stay tuned.....

  2. As someone who has worked in PR, given social media technology and the viral nature of this information, the worst thing they could have done is not respond. They clearly don't have anyone in place to handle crisis PR, which is exactly what's going on. You would want to contain the damage and participate in the conversation at this point to at least give the illusion that they care about what their constituents are saying. Instead, they either have no PR counseling or if they do, it's by someone as out of touch with reality as their executive committee. There's no such thing as it "just going away" anymore.

  3. from what I gathered reading the by-laws, Eric actually could have made the moves even without the Executive Committee approval, which means it was legal. Still doesn't make it the correct way to do things, but it was legal.

    i heard an attempt was made to hold an emergency board meeting but they could not reach a quorum. to remove a director, it requires a majority vote of directors (not just directors present).

    somewhat off-topic, my understanding is that the endowment for the AD is in a frozen state due its value dropping below what was originally donated (that's one of the stipulations). let's hope it was invested prudently and did not have major exposure to the markets or it might be a while before there is any money available from that endowment.

    i don't know the particulars of the endowment--it was certainly publicly given to endow the AD position, but i don't know how binding its legal details are. and of course, if ED takes on the title of MD/AD, then there is an AD to endow.

    again, if the removal of the position of AD was done without consulting with the donor of the endowment, even if the fund is frozen, is--am i repeating myself here?--not the proper way to do things.

  4. I really wish someone would come forward with the particulars to this very important piece of the puzzle that is the 1 million dollar AD endowment. I am really curious to know how restricted the fund is, what the original contribution was, and how much of the principal is still in play. I cannot imagine that any major market loss to the original contributon is making these funds unavailable to pay the AD salary if that is in fact what the entire contribution was intended for. Having worked with a much larger endowment program at MAM it is my experience that you play it quite safe with these funds. I am talking Money Market accounts where you are only losing interest income in a bad market.

  5. Tamara MartinsekJune 24, 2009 at 5:22 PM

    All foundations and individual funders whose grant dollars are based on invested funds 9which is all of them!!!) are taking a hit, re-adjusting budgets to be able to continue granting at needed levels, foundations with employees are facing hiring freezes (note frezes not firings, benefit readjustments, restructuring - Even GMF - but all these organizations have smart investors leading them -and are wise enough to have endowments structured to cover market shortfalls - so my question is was this AD endowment already "dipped into" to cover other shortfalls?? No matter how it has been handled - the donor would have to be informed (or the donors executors if they are no longer with us) and Skylight should be required to provide annual repoirts on the status of the endowment to said donor!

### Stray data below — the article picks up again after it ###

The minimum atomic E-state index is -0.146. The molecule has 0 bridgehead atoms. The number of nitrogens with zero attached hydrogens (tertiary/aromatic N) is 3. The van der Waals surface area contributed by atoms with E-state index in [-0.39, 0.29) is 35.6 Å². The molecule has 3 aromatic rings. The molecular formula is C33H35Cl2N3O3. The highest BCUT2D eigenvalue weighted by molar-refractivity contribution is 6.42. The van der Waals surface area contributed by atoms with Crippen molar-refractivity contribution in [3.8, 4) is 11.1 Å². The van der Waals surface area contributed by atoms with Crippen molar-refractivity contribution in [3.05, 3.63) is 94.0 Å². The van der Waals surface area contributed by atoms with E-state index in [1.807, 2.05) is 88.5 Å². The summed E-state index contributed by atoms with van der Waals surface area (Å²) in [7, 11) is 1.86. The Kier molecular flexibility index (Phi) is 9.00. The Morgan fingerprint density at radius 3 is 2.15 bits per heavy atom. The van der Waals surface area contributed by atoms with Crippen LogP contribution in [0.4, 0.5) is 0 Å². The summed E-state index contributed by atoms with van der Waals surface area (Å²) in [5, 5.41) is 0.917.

6. I spoke with a Board member who is very familiar with the Skylight investments and the endowment. I did not pose all of the questions that have been stated here, but I got assurances that the endowment was being handled properly (no dipping for other reasons, etc.). One of the stipulation states that if the endowment value goes below the donated value or below its cost value (don't know what that means) then it cannot pay out and any money paid out cannot lower the endowment value below those other values. he did not know if the DONOR had been handled properly. and while i would like to know how the investment is being handled, i also recognize that it's really none of my business. the only salient point for me regarding the endowment in this big soap opera is: was the donor consulted?

  7. Hey, just noticed in Tony's post that I say something about the Executive Committee members being bad people. That was a typo. I've fixed it in my post on my blog. I think they are good people. So there.

  8. Matt Flynn: There's no way you OK'd this debacle. There is likely no Board member closer to, or more appreciative of the artistic staff and the artists that strive to further the Skylight dream than you. How could you treat them this way? These people were your personal friends. How many times have you appeared on stage with or under the direction of Bill Theisen?